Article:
A trigger finger is a form of tendonitis, or inflammation of the tendons that bend the finger. These tendons that connect muscles to the bones of the hand are supported by fibers called pulleys. The pulleys create several tunnels along the length of the fingers which allow the tendons to glide smoothly when the muscle contracts, thus bending the fingers. If there is inflammation present, the tendons cannot pass freely under these pulleys because of swelling and scar tissue.
The most commonly involved fingers are the ring, middle and thumb.
Often times, other repetitive motion disorders have been associated with trigger finger.
The symptoms of a trigger finger may range from mild discomfort to severe pain and locking of the digit. The ability to grasp and release objects may become affected; as the palm often becomes quite tender and maintaining a firm grasp in difficult.
Common activities such as holding a hammer, ironing, driving or carrying a grocery bag may become difficult.
Prolonged trigger finger involvement may progress to the development of a fixed contracture or bent finger. The pain becomes severe and a person may avoid using the finger altogether; this lack of movement can lead to the finger becoming “locked” in a bent position.
What to expect from therapy
You may be referred to a therapist for conservative, non-surgical treatment of trigger finger.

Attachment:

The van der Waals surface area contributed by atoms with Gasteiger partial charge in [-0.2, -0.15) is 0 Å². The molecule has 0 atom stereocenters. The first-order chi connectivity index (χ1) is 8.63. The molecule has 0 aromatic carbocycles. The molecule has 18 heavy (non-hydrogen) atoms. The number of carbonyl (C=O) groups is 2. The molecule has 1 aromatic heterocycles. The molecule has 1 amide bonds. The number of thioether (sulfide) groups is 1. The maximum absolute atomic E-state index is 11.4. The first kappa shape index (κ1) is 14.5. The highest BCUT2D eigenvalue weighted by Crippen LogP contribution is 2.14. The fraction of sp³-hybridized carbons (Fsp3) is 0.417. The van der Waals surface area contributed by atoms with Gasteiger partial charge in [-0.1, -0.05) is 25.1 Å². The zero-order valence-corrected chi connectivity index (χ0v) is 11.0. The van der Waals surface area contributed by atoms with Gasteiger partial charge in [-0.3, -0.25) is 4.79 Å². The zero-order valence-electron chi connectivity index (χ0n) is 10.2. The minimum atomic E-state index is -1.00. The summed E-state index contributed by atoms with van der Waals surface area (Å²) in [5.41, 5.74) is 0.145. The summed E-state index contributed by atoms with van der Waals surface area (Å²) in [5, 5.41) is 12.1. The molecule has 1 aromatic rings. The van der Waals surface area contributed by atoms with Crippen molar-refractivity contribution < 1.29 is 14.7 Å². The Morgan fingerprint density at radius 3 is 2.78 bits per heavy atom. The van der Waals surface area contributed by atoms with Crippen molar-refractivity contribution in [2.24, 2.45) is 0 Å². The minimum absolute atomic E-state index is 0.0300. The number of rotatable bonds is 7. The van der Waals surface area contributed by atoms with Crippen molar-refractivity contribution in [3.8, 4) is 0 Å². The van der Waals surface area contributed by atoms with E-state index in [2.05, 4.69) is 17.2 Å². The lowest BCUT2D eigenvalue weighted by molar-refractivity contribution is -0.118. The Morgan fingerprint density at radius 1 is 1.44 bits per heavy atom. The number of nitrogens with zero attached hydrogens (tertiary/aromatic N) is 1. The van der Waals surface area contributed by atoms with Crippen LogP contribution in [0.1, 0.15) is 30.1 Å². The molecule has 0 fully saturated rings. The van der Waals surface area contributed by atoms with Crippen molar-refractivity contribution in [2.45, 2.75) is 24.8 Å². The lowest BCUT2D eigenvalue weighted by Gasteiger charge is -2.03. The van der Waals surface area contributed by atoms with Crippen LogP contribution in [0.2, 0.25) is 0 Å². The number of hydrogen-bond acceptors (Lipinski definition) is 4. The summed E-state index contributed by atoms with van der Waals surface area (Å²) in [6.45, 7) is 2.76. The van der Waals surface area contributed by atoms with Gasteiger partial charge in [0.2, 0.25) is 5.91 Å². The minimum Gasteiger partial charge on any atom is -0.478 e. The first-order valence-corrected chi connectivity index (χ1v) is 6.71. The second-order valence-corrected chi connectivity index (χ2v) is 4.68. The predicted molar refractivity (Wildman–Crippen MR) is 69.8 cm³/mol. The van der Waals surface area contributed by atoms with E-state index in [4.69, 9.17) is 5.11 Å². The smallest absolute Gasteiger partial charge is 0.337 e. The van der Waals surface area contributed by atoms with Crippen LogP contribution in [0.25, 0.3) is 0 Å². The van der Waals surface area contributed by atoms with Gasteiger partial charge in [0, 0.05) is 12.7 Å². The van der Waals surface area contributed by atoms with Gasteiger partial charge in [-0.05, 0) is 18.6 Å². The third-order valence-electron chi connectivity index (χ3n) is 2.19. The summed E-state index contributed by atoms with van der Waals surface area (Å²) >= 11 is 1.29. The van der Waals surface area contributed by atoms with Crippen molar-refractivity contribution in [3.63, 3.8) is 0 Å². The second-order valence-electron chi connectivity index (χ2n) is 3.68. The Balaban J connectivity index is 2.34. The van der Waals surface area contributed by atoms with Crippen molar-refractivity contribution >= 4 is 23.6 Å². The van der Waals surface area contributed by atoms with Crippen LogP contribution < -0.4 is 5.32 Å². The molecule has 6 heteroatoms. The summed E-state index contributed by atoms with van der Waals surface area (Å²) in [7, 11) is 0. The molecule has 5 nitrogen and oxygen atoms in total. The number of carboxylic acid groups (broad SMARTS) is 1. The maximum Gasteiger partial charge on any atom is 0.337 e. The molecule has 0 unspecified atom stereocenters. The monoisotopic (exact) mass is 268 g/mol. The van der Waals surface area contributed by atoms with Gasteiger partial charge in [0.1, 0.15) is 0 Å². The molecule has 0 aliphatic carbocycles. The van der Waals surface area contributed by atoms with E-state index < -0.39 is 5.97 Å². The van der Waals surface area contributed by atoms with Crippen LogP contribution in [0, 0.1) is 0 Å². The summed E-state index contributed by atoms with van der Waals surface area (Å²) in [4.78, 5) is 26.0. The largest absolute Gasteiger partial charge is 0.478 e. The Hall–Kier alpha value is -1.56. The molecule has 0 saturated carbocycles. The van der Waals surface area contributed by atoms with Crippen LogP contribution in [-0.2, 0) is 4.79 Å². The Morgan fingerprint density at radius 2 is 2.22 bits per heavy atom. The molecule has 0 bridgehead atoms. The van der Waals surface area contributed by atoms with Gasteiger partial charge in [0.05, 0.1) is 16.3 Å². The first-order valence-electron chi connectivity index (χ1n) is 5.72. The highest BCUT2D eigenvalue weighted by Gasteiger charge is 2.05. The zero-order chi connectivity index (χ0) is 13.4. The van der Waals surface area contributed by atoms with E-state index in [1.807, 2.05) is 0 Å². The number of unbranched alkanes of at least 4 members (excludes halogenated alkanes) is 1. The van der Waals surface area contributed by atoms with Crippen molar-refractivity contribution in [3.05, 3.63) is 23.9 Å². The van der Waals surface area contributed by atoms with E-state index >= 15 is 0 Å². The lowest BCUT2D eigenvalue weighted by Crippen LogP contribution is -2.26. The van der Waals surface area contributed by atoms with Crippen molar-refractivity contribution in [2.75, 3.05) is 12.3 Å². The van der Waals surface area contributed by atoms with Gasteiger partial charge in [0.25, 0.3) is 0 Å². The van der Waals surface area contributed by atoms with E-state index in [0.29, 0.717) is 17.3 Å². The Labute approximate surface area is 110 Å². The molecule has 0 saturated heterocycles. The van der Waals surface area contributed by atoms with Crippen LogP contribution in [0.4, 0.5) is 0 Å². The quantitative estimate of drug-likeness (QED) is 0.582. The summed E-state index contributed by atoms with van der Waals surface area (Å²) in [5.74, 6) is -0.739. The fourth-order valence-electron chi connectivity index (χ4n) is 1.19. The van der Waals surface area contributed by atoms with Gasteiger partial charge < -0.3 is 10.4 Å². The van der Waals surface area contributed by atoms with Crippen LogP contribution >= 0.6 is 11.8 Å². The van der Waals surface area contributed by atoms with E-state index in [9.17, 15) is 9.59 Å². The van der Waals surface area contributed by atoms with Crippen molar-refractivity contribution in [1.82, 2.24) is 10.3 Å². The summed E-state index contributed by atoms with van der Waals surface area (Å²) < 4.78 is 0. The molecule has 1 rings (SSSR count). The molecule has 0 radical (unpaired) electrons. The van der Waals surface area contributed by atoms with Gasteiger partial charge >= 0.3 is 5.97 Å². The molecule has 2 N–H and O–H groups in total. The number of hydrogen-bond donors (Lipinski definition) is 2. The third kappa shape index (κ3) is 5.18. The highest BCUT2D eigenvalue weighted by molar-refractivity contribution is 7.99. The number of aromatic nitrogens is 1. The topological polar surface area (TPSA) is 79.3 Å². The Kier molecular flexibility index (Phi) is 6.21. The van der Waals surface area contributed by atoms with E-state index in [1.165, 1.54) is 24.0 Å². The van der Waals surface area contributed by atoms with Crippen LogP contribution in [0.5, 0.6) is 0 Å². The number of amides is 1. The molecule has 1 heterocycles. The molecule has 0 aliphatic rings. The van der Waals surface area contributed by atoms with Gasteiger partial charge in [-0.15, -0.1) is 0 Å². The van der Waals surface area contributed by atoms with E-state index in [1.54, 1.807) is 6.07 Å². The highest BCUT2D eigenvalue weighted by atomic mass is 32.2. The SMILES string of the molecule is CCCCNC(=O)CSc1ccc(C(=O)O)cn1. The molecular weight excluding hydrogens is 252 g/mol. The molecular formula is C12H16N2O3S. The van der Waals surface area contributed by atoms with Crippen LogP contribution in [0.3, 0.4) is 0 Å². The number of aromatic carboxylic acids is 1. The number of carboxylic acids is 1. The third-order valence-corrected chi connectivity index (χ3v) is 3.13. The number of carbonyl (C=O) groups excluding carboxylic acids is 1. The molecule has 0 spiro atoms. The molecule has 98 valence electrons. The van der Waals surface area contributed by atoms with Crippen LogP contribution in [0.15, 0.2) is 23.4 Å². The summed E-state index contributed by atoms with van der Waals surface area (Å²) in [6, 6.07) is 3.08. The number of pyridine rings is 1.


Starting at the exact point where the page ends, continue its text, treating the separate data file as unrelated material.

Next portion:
Conservative treatment may include fabrication of a resting positional splint and instruction in gentle mobility and tendon gliding exercises. The therapist will provide you with education regarding precautions and activity modification to prevent aggravation of the condition.
Treatment may also include techniques to decrease the inflammation including heat, cold, ultrasound, or delivery of medicine to the tissues via ultrasound or electricity. S
evere, or progressed trigger finger may require surgery to correct the condition. Surgery involves a release of the pulley and debridement of scarred tissue. Following surgery, you may be referred to a therapist for wound care, techniques to reduce swelling, and instruction in exercises to restore full motion. The therapist will address problems of pain, stiffness and swelling; providing treatment and education to restore functional use of the hand.